Quilting on 9/11/01

English: Overview of New York after the north ...

I wrote this on September 11, 2011.  This is all still very clear in my mind, so I am sharing it with you in memory and in honor of all those who died that day (and in the weeks, months and years afterward).

Quilting on 9/11/01

The morning of September 11, 2001 I stopped by my friend’s house to pick her up for a day of quilting in Dubuque. Our quilt guild was having a work day that day to make quilts for one of our community service projects.

She opened her door and as I looked in at her TV I could see a huge plume of smoke coming from one of the WTC towers.  I asked her what on earth had happened, and she told me a plane had just hit one of the towers.  Not much else was known.  We didn’t know if it was an accident or what it might be yet.

We got it in the car and drove, listening to the radio on the way. The second tower was hit and then we knew.  This was no accident.

We arrived, got our equipment set up, and the workday began. People discussed the news and their fears as we sewed, cut, pressed and trimmed.  The older ladies remembered their thoughts and fears on the day of the Pearl Harbor bombing. One quilter was supposed to have flown to see her daughter that afternoon, but the flight was cancelled.

It became clear that this was a concerted attack as the news of the other tragedies at the Pentagon and of Flight 93 in PA came. We listened to the radio some, but not all the time.  We sewed. We talked.  Some were very upset and scared while others were quiet and shocked.  Someone asked if we should all go home.

Another older lady stood up and said — though I’m summarizing here I remember it very clearly — “I don’t want to be home alone and afraid.  If this is the beginning of another US involvement in a war as Pearl Harbor was, then I want to be HERE quilting and doing something good to help others.  I’d rather be here with all of you than face this alone at home.” There was a murmur of agreement.

The cutting, pressing, sewing, talking continued.

We worked and most of us stayed until mid-afternoon.

Benjamin was in kindergarten that fall and Sarah was at the Children’s Center that day.  I picked them both up and tried to continue with our normal evening — dinner, playing, etc.  I was anxious and desperately wanted to turn on the news but since they were so small (not quite 3 and barely 5) I did not want them to see and hear the horrible things that had happened that day.  At some point that day I took a picture of Sarah smiling and looking cute in her Dorothy costume, which she wore most days at that time.  That photo says 9/11/01 in the corner and is part of my memories of that day.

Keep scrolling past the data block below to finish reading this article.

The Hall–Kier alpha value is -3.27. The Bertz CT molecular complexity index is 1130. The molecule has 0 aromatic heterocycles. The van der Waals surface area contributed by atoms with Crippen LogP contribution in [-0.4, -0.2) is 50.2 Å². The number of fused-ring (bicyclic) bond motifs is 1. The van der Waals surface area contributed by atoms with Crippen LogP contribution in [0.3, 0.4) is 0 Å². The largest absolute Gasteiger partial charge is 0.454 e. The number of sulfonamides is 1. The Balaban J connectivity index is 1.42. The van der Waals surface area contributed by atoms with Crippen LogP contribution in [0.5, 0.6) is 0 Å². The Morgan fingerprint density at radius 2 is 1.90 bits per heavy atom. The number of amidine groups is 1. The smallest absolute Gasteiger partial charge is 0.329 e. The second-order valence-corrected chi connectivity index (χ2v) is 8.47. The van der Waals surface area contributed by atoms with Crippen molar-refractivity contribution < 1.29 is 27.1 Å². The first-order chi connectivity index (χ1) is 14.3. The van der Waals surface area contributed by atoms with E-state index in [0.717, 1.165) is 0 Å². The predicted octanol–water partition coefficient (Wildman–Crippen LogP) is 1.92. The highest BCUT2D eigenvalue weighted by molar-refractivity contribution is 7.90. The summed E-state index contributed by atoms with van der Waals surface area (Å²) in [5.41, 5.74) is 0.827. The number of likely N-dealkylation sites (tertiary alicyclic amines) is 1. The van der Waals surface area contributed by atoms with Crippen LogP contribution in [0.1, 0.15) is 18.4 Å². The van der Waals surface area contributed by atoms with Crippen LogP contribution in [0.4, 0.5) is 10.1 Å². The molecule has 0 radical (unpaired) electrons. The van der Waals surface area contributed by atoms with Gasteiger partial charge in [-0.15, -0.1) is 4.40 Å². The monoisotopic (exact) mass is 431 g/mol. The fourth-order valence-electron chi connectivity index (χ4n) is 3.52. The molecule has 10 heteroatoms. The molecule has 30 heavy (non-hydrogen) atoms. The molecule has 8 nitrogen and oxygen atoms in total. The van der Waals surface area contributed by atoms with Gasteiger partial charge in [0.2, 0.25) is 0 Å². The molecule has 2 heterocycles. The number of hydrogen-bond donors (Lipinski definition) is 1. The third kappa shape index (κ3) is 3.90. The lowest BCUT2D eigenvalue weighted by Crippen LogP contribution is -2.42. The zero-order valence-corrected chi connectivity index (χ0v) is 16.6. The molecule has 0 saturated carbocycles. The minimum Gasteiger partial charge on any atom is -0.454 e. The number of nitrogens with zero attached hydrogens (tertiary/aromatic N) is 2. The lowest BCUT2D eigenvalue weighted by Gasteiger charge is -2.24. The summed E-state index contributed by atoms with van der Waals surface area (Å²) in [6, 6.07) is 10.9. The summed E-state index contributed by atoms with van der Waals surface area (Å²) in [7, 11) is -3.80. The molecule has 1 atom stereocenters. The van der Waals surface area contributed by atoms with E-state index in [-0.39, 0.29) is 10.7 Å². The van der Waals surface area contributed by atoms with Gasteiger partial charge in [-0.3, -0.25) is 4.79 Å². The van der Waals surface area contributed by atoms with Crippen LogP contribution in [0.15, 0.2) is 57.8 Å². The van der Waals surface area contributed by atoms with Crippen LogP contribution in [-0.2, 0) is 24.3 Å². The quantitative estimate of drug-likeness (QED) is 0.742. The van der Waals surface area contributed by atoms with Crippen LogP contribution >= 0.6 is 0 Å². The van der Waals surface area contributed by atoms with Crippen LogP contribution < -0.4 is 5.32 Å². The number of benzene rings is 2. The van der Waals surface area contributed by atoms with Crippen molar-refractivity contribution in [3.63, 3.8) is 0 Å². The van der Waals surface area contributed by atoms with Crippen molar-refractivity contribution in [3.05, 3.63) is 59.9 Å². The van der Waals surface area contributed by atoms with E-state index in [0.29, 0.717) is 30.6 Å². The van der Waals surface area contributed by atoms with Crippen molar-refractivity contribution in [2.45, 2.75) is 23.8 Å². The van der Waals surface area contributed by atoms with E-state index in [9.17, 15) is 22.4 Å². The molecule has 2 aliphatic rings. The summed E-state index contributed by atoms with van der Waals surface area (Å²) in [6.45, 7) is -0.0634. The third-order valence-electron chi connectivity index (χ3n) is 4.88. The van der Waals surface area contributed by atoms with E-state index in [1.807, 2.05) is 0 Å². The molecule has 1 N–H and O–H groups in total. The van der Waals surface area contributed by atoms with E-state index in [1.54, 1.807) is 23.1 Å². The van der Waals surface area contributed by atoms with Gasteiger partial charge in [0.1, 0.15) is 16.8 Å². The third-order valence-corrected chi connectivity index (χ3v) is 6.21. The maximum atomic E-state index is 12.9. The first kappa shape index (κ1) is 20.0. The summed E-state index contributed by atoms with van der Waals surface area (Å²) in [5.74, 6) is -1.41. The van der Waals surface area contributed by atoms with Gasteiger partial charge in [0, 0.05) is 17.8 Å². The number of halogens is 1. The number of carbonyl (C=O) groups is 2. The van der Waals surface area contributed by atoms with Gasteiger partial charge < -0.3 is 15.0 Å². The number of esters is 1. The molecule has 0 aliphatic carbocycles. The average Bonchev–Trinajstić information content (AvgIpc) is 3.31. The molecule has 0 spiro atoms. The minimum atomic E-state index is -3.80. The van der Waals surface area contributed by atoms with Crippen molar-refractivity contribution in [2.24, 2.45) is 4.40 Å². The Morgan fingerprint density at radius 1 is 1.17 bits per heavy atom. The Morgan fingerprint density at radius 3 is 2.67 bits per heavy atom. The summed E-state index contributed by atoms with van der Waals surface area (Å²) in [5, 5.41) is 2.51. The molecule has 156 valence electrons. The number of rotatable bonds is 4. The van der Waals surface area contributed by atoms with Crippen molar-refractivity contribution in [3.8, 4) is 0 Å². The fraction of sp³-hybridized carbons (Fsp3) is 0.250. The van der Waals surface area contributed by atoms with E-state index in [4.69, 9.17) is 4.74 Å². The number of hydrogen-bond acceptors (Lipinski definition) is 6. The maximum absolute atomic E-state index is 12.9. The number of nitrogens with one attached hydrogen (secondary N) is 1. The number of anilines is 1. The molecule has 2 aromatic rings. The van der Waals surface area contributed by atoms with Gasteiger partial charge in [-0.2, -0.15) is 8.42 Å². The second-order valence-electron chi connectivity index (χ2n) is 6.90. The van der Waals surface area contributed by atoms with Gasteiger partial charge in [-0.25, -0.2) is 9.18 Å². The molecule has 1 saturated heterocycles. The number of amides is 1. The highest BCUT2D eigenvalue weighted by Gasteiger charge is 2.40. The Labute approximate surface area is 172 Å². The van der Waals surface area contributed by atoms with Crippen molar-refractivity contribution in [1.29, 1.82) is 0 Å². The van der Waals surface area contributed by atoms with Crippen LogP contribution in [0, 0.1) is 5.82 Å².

I waited until the children were in bed and finally got to turn on the TV news.  By that time of day most channels were not giving details of what had happened that morning; they assumed everyone had been watching all day.  It took a while before I could piece together the sequence of all that had happened in my mind.  I did not see the video of the plane hitting or of the towers falling until later that evening.  It was horrific.  Worse than I imagined.

I remember hoping that Bush was a better man
than I thought he was.
I remember thinking the whole world had
just changed in a single day.
I remember thinking my children were going to grow up in a world where this event would shape the future.
I remember thinking of all those people who had died
so suddenly, so tragically, so bravely.
I remember the silence of the swarms of people as they trudged across the bridges
out of New York
with the smoke and haze surrounding them.
I remember the looks on their faces.
I remember those fragments of the towers
standing in the rubble.
I remember wanting to hug my family and keep them safe, somehow, no matter what.
I remember being worried about the future.
I prayed for understanding, for peace,
for strength, for courage — and I still do.

I haven’t watched many of the programs that have rehashed the events of that day.

My heart still aches to think of all those families and children and parents and friends who lost loved ones that day.

Last spring, I had the opportunity to visit the 9/11 Memorial in New York City.  Here are some photos I took that day:

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quirkyjazz

I am a pianist, musician, music teacher, choir director, mother, wife, daughter, sister, cousin, sister-in-law, friend, neighbor. I enjoy music (of course!), quilting, sewing, beading, traveling, kayaking, camping, biking, hiking, gardening, knitting, scrapbooking, cooking, reading, poetry, drinking good coffee, and having fun with family and friends. NOTE -- Creative Commons License: All work of The Tromp Queen (quirkyjazz, aka Jill) is licensed under a Creative Commons Attribution-NonCommercial-NoDerivs 4.0 Unported License.

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